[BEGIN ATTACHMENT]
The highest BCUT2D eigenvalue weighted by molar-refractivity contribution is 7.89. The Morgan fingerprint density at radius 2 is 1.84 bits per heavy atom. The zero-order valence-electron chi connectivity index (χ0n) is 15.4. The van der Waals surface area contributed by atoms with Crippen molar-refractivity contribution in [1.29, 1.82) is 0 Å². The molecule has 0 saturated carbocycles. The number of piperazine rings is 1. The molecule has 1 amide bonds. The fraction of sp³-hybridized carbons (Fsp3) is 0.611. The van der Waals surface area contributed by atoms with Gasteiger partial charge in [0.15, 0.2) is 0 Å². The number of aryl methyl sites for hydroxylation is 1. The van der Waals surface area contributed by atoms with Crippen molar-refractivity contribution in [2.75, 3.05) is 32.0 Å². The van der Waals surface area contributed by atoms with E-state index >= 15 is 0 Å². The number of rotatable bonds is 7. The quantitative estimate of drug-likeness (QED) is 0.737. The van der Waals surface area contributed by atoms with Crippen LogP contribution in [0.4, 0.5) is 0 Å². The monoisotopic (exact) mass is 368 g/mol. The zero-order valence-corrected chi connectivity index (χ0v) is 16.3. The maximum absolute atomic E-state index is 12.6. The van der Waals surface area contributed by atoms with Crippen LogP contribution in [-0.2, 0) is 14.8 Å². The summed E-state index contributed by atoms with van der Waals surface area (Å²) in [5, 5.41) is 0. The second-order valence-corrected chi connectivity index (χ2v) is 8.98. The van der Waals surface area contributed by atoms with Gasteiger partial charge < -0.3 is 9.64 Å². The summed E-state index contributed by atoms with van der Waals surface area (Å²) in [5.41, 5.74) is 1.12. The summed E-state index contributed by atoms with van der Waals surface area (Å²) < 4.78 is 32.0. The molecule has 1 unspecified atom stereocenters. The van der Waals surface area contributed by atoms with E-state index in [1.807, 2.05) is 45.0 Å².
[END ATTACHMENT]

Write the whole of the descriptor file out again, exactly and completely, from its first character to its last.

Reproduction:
The highest BCUT2D eigenvalue weighted by molar-refractivity contribution is 7.89. The Morgan fingerprint density at radius 2 is 1.84 bits per heavy atom. The zero-order valence-electron chi connectivity index (χ0n) is 15.4. The van der Waals surface area contributed by atoms with Crippen molar-refractivity contribution in [1.29, 1.82) is 0 Å². The molecule has 0 saturated carbocycles. The number of piperazine rings is 1. The molecule has 1 amide bonds. The fraction of sp³-hybridized carbons (Fsp3) is 0.611. The van der Waals surface area contributed by atoms with Gasteiger partial charge in [0.15, 0.2) is 0 Å². The number of aryl methyl sites for hydroxylation is 1. The van der Waals surface area contributed by atoms with Crippen molar-refractivity contribution in [2.75, 3.05) is 32.0 Å². The van der Waals surface area contributed by atoms with E-state index >= 15 is 0 Å². The number of rotatable bonds is 7. The quantitative estimate of drug-likeness (QED) is 0.737. The van der Waals surface area contributed by atoms with Crippen LogP contribution in [0.4, 0.5) is 0 Å². The monoisotopic (exact) mass is 368 g/mol. The zero-order valence-corrected chi connectivity index (χ0v) is 16.3. The maximum absolute atomic E-state index is 12.6. The van der Waals surface area contributed by atoms with Crippen LogP contribution in [-0.2, 0) is 14.8 Å². The summed E-state index contributed by atoms with van der Waals surface area (Å²) in [5, 5.41) is 0. The second-order valence-corrected chi connectivity index (χ2v) is 8.98. The van der Waals surface area contributed by atoms with Gasteiger partial charge < -0.3 is 9.64 Å². The summed E-state index contributed by atoms with van der Waals surface area (Å²) in [5.41, 5.74) is 1.12. The summed E-state index contributed by atoms with van der Waals surface area (Å²) < 4.78 is 32.0. The molecule has 1 unspecified atom stereocenters. The van der Waals surface area contributed by atoms with E-state index in [1.807, 2.05) is 45.0 Å².